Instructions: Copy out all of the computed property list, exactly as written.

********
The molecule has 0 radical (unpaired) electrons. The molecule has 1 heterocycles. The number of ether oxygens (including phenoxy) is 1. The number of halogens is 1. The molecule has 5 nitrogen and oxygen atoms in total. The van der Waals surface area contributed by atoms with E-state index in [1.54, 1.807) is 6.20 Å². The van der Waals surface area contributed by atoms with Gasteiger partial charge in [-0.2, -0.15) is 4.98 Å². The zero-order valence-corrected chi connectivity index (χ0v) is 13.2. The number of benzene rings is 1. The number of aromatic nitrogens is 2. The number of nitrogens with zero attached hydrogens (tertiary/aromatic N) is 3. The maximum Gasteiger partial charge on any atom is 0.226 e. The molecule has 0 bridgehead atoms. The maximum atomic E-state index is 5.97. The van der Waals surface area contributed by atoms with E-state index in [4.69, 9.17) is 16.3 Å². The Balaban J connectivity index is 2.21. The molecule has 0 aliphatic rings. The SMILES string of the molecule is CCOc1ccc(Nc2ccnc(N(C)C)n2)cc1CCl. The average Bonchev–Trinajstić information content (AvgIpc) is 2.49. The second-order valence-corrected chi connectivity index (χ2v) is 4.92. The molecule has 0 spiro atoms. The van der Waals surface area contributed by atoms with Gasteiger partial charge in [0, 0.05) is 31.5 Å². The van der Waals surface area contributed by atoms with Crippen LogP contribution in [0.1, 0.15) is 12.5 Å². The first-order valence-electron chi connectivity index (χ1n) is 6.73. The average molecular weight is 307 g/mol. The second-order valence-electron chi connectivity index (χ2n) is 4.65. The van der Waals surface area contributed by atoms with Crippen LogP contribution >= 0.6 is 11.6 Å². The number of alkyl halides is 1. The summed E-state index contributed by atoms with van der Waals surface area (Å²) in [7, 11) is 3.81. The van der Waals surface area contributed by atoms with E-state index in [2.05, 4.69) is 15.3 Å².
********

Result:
The molecule has 0 radical (unpaired) electrons. The molecule has 1 heterocycles. The number of ether oxygens (including phenoxy) is 1. The number of halogens is 1. The molecule has 5 nitrogen and oxygen atoms in total. The van der Waals surface area contributed by atoms with E-state index in [1.54, 1.807) is 6.20 Å². The van der Waals surface area contributed by atoms with Gasteiger partial charge in [-0.2, -0.15) is 4.98 Å². The zero-order valence-corrected chi connectivity index (χ0v) is 13.2. The number of benzene rings is 1. The number of aromatic nitrogens is 2. The number of nitrogens with zero attached hydrogens (tertiary/aromatic N) is 3. The maximum Gasteiger partial charge on any atom is 0.226 e. The molecule has 0 bridgehead atoms. The maximum atomic E-state index is 5.97. The van der Waals surface area contributed by atoms with E-state index in [4.69, 9.17) is 16.3 Å². The Balaban J connectivity index is 2.21. The molecule has 0 aliphatic rings. The SMILES string of the molecule is CCOc1ccc(Nc2ccnc(N(C)C)n2)cc1CCl. The average Bonchev–Trinajstić information content (AvgIpc) is 2.49. The second-order valence-corrected chi connectivity index (χ2v) is 4.92. The molecule has 0 spiro atoms. The van der Waals surface area contributed by atoms with Gasteiger partial charge in [0, 0.05) is 31.5 Å². The van der Waals surface area contributed by atoms with Crippen LogP contribution in [0.1, 0.15) is 12.5 Å². The first-order valence-electron chi connectivity index (χ1n) is 6.73. The average molecular weight is 307 g/mol. The second-order valence-electron chi connectivity index (χ2n) is 4.65. The van der Waals surface area contributed by atoms with Crippen LogP contribution >= 0.6 is 11.6 Å². The number of alkyl halides is 1. The summed E-state index contributed by atoms with van der Waals surface area (Å²) in [7, 11) is 3.81. The van der Waals surface area contributed by atoms with E-state index in [2.05, 4.69) is 15.3 Å².